Donuts should never be allowed in my house. I will even eat them two days later adn stale, stuffing them in hand over fist before the kids get off the bus and want one as an after school snack. "Sorry guys, mom ate them all. Why don't you choose something from your Easter basket? Oh crap! I ate that too, didn't I? Have a carrot or something."

What is it about 1pm that inevitably sends me into a food coma? If I am at home after I have lunch, I sink gracefully onto the couch and drift into a nap after eating. OK, I collapse in a sleepy, drooling heap but I could be graceful about it if I wanted! The food coma is from the sugar crash, you say? No! Sugar doesn't affect me that way at all and I don't really eat sugar anyway. Just ignore the progressively emptier Easter baskets. ::snore::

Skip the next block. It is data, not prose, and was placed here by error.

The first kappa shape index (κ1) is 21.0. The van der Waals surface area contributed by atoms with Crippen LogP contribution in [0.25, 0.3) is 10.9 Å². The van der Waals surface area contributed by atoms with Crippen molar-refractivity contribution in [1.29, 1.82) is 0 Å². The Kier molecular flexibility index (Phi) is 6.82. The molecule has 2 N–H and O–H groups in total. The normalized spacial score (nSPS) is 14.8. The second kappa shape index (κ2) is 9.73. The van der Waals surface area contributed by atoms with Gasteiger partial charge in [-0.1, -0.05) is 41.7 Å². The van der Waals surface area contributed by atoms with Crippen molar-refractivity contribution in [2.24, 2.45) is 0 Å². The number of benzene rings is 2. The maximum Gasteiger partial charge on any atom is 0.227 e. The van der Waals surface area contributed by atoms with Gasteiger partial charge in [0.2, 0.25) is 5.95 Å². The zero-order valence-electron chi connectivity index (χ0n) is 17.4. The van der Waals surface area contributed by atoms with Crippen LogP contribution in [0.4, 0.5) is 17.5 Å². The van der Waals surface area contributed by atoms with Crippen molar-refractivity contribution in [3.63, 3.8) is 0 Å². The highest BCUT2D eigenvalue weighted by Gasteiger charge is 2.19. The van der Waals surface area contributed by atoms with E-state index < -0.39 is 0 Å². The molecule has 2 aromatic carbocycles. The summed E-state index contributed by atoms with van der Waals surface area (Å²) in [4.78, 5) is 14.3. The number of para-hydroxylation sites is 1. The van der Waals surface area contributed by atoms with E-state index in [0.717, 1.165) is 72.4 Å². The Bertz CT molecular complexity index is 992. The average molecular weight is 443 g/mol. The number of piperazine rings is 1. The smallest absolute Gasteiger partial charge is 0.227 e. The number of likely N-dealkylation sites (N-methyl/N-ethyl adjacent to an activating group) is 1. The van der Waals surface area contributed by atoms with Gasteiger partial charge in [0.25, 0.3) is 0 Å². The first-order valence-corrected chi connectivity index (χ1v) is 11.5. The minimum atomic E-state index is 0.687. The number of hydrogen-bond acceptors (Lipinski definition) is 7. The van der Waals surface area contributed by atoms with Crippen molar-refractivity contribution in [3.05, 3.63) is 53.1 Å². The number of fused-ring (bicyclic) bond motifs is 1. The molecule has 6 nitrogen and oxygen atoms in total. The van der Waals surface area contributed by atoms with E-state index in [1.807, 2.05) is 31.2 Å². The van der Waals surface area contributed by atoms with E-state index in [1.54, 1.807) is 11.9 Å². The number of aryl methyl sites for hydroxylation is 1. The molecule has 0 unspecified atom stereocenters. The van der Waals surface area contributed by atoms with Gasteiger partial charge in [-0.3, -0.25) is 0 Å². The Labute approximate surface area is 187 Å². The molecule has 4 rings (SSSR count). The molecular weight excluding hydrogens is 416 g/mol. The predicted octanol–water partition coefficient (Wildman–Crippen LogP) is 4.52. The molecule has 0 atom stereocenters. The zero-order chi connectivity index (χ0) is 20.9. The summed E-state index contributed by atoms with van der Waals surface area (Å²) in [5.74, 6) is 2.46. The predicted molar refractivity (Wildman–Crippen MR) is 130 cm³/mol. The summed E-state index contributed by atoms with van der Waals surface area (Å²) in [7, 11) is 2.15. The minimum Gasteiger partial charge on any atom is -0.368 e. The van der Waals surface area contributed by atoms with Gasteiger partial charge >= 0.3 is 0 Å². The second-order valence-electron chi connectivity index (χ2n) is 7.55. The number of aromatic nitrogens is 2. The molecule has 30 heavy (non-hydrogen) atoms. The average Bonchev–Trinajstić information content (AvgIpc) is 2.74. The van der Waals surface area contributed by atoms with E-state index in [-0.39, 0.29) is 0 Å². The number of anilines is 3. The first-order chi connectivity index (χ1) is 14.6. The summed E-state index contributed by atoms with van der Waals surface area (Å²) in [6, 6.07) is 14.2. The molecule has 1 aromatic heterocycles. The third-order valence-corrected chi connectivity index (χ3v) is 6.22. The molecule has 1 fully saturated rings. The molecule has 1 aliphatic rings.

So now that the candy is just about gone and it's time to play hunt the foil wrappers down from wherever the kids have stashed them in an effort to keep them away from sugar-addict mom, we turn to other Easter bounty (I originally typed Eater instead of Easter--maybe I should have left it!). What in the holy heck do you do with 100 pounds of leftover ham? We're already tired of ham sandwiches and I foolishly made spaghetti carbonara *before* Easter so that option's out. Tonight we are having ham, Swiss, and apple bisuits but I'll still probably have two large plastic bins full of ham once I'm done making those. Any suggestions? I'm contemplating buying clearance sale Easter candy, melting it, and drizzling it over the ham in an effort to make leftovers for the fourth day more appealing to the short crew. Or maybe I'll stud it with jelly beans instead of cloves. Oh wait--I already ate all of those too!